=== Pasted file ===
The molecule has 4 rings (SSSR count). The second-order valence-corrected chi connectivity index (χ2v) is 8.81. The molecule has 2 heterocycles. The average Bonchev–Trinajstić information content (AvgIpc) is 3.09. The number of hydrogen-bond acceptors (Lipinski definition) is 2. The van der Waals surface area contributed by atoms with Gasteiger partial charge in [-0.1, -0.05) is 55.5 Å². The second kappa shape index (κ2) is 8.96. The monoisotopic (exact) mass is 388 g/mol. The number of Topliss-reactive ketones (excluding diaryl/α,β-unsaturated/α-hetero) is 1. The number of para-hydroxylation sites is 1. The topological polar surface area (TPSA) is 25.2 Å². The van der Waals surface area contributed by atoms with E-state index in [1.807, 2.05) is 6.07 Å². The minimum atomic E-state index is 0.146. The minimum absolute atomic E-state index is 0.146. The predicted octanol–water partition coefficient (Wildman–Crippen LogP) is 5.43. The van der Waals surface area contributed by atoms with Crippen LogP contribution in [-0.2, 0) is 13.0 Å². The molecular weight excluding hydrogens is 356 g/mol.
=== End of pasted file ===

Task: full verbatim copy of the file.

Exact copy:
The molecule has 4 rings (SSSR count). The second-order valence-corrected chi connectivity index (χ2v) is 8.81. The molecule has 2 heterocycles. The average Bonchev–Trinajstić information content (AvgIpc) is 3.09. The number of hydrogen-bond acceptors (Lipinski definition) is 2. The van der Waals surface area contributed by atoms with Gasteiger partial charge in [-0.1, -0.05) is 55.5 Å². The second kappa shape index (κ2) is 8.96. The monoisotopic (exact) mass is 388 g/mol. The number of Topliss-reactive ketones (excluding diaryl/α,β-unsaturated/α-hetero) is 1. The number of para-hydroxylation sites is 1. The topological polar surface area (TPSA) is 25.2 Å². The van der Waals surface area contributed by atoms with E-state index in [1.807, 2.05) is 6.07 Å². The minimum atomic E-state index is 0.146. The minimum absolute atomic E-state index is 0.146. The predicted octanol–water partition coefficient (Wildman–Crippen LogP) is 5.43. The van der Waals surface area contributed by atoms with Crippen LogP contribution in [-0.2, 0) is 13.0 Å². The molecular weight excluding hydrogens is 356 g/mol.